Black Farmers Rally for Justice

By: Ashley Conroy
By: Ashley Conroy

Hundreds of farmers rallied in Jackson Tuesday to speak out against what they consider years of discrimination. The demonstration was part of an 8-city tour that started in Little Rock, Ark., and will end Feb. 15 in Washington, D.C.

Farmers displayed the slogan 'Years of Empty Promises'.

"We are not asking more of anything; we have earned this," said farmer Carroll Otis.

"I feel like we deserve to get some of the things we need," said Lilly Bonnet, who comes from a family of farmers.

The protest is part of an effort to receive over a billion dollar of federal stimulus money from Congress. The farmers say it's long overdue for black farmers throughout the south.

"They're losing land," said Dr. John Boyd founder of the National Black Farmers Association. "And you know when you lose your farm you just don't lose your home you lose your way of life your heritage."

And for some, that heritage dates back over a hundred years, and involved unfair treatment from the system for those who were just trying to make a living.

"Our ancestors didn't have nothing. We was poor, eating what we could eat," said Rubi Felton, who comes from a family of farmers.

And with Obama's slogan of change, the farmers say they're hoping this change trickles down into the pockets of farmers who need resources to keep their farming practices alive.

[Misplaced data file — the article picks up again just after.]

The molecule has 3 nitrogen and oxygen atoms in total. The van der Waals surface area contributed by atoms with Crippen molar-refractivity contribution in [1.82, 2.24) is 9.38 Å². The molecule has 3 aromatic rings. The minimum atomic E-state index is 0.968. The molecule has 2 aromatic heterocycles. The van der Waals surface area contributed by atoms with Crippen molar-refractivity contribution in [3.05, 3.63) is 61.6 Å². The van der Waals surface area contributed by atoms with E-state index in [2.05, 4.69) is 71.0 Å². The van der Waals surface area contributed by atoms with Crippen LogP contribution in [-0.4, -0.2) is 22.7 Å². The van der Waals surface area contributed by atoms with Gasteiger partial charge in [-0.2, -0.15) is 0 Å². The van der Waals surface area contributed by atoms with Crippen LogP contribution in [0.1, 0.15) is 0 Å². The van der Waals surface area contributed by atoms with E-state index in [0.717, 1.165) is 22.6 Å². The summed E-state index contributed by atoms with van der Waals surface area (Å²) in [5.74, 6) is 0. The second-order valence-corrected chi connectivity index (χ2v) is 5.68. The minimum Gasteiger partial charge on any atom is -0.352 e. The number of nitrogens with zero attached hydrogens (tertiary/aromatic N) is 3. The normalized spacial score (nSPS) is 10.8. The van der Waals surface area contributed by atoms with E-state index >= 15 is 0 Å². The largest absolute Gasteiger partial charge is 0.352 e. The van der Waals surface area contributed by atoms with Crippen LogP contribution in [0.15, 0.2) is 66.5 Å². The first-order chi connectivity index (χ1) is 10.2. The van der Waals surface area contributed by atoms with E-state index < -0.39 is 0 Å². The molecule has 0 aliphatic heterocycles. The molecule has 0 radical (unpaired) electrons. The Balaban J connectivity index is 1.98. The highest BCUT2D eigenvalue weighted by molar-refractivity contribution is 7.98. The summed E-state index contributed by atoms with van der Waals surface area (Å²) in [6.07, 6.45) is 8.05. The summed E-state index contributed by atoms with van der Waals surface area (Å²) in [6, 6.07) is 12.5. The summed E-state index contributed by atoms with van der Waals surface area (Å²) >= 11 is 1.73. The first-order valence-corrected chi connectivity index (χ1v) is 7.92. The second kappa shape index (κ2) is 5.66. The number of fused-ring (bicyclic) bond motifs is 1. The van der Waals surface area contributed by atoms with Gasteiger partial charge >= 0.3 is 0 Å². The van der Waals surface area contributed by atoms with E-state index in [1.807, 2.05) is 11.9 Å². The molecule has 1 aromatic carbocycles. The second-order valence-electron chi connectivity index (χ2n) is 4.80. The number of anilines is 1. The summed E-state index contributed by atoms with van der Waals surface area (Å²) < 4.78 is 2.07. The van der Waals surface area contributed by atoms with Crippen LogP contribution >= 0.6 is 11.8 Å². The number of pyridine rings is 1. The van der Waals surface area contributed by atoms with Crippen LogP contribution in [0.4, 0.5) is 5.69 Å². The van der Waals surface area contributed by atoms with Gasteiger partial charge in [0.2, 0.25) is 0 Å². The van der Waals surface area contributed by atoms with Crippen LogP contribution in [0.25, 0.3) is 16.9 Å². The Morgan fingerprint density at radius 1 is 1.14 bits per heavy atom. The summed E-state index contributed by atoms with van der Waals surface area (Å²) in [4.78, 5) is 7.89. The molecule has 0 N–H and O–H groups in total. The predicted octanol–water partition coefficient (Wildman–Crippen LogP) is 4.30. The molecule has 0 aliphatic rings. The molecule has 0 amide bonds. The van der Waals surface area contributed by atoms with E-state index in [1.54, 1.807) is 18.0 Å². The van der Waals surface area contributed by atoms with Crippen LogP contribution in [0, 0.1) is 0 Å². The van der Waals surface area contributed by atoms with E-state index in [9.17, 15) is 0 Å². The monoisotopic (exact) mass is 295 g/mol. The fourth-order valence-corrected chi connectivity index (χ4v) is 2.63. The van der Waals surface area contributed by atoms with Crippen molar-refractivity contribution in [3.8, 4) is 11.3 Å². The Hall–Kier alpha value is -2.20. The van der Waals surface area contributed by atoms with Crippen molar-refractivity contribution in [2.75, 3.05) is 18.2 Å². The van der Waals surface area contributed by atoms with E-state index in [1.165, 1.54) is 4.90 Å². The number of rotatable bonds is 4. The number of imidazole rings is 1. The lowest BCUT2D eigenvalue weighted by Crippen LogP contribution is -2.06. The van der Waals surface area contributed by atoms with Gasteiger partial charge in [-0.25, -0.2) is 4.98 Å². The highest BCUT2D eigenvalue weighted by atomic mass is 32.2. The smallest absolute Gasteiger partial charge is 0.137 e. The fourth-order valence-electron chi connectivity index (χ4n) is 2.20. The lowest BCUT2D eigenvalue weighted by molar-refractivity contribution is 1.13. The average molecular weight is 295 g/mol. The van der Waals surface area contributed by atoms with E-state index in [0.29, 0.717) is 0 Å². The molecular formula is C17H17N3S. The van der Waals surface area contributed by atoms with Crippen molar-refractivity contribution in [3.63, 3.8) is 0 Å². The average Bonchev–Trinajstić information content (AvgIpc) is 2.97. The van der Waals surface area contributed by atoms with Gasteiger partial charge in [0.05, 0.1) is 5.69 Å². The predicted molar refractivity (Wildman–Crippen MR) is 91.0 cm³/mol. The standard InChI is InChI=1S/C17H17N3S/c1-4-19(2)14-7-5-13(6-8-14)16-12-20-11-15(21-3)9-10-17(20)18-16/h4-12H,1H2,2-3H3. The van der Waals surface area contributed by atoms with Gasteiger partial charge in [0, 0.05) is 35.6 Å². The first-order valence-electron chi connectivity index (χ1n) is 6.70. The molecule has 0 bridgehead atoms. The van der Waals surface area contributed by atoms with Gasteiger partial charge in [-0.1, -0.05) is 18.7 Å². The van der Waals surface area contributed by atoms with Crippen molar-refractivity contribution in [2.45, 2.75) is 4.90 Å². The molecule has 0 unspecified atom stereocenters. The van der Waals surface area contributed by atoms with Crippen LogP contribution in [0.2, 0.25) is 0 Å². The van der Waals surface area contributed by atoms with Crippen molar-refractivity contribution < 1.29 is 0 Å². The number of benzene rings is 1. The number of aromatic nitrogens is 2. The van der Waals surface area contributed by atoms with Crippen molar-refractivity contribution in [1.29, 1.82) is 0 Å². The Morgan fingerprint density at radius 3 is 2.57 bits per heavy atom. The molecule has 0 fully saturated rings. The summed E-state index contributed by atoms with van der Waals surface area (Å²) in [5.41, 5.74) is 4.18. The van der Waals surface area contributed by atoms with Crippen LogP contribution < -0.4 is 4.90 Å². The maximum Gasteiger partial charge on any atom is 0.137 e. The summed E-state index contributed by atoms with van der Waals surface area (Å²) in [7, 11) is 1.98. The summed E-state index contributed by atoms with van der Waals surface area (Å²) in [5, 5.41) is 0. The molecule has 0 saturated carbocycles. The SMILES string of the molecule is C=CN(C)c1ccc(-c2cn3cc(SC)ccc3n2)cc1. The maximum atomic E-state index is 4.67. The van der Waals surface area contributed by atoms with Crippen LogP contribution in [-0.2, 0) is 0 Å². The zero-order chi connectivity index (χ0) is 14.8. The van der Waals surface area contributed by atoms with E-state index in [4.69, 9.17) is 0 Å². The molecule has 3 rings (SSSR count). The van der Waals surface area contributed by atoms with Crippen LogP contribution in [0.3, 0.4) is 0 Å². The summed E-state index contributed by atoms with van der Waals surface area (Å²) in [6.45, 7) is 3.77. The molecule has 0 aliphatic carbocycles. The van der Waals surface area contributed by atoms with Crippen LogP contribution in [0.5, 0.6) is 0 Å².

"Because sometimes they don't have the money to pay taxes, they sometimes lose that land, and so they're not able to farm anymore," said Terrion Shamburger, who comes from a family of farmers.

Congress should go ahead and appropriate the money like President Obama asked them to do," said farmer Albert Thomas.

Whatever happens on Capitol Hill, these farmers say they still hope to make a good living and share a piece of what they do with everyone else.

"And that's what I hope and pray," said Otis. "I ought to be able to work in America and use American products to feed our people."

Their next stop is Montgomery Wednesday. The group is inviting farmers from all over the south to join the rally in Washington Monday.

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